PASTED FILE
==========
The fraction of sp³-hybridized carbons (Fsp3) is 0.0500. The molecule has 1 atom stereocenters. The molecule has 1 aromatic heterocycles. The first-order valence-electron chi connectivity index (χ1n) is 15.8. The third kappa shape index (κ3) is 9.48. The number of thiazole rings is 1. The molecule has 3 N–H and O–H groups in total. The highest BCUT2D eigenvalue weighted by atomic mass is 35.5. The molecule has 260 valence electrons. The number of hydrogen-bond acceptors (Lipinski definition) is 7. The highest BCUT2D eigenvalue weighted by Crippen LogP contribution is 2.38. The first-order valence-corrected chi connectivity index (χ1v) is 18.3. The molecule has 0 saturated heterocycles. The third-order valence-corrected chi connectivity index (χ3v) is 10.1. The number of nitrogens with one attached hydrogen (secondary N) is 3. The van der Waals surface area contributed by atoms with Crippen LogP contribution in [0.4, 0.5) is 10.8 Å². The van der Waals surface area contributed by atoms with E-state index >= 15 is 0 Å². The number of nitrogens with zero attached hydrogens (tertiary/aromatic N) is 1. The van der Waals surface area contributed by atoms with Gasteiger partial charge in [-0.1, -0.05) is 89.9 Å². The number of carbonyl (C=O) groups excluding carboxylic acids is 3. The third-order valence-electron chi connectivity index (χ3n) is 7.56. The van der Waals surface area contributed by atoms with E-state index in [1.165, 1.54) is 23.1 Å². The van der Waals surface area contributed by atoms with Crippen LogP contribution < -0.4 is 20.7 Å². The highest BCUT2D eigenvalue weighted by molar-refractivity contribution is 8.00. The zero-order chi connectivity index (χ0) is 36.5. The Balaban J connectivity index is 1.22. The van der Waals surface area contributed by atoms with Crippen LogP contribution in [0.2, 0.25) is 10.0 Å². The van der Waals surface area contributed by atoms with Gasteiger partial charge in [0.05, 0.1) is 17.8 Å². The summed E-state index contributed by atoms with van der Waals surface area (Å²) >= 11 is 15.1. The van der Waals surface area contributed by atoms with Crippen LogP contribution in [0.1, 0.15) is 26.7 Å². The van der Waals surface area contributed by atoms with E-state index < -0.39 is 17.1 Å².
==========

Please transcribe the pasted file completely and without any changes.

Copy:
The fraction of sp³-hybridized carbons (Fsp3) is 0.0500. The molecule has 1 atom stereocenters. The molecule has 1 aromatic heterocycles. The first-order valence-electron chi connectivity index (χ1n) is 15.8. The third kappa shape index (κ3) is 9.48. The number of thiazole rings is 1. The molecule has 3 N–H and O–H groups in total. The highest BCUT2D eigenvalue weighted by atomic mass is 35.5. The molecule has 260 valence electrons. The number of hydrogen-bond acceptors (Lipinski definition) is 7. The highest BCUT2D eigenvalue weighted by Crippen LogP contribution is 2.38. The first-order valence-corrected chi connectivity index (χ1v) is 18.3. The molecule has 0 saturated heterocycles. The third-order valence-corrected chi connectivity index (χ3v) is 10.1. The number of nitrogens with one attached hydrogen (secondary N) is 3. The van der Waals surface area contributed by atoms with Crippen LogP contribution in [0.4, 0.5) is 10.8 Å². The van der Waals surface area contributed by atoms with E-state index >= 15 is 0 Å². The number of nitrogens with zero attached hydrogens (tertiary/aromatic N) is 1. The van der Waals surface area contributed by atoms with Gasteiger partial charge in [-0.1, -0.05) is 89.9 Å². The number of carbonyl (C=O) groups excluding carboxylic acids is 3. The third-order valence-electron chi connectivity index (χ3n) is 7.56. The van der Waals surface area contributed by atoms with E-state index in [1.165, 1.54) is 23.1 Å². The van der Waals surface area contributed by atoms with Crippen LogP contribution < -0.4 is 20.7 Å². The highest BCUT2D eigenvalue weighted by molar-refractivity contribution is 8.00. The zero-order chi connectivity index (χ0) is 36.5. The Balaban J connectivity index is 1.22. The van der Waals surface area contributed by atoms with Crippen LogP contribution in [0.2, 0.25) is 10.0 Å². The van der Waals surface area contributed by atoms with Gasteiger partial charge in [0.05, 0.1) is 17.8 Å². The summed E-state index contributed by atoms with van der Waals surface area (Å²) >= 11 is 15.1. The van der Waals surface area contributed by atoms with Crippen LogP contribution in [0.1, 0.15) is 26.7 Å². The van der Waals surface area contributed by atoms with E-state index < -0.39 is 17.1 Å².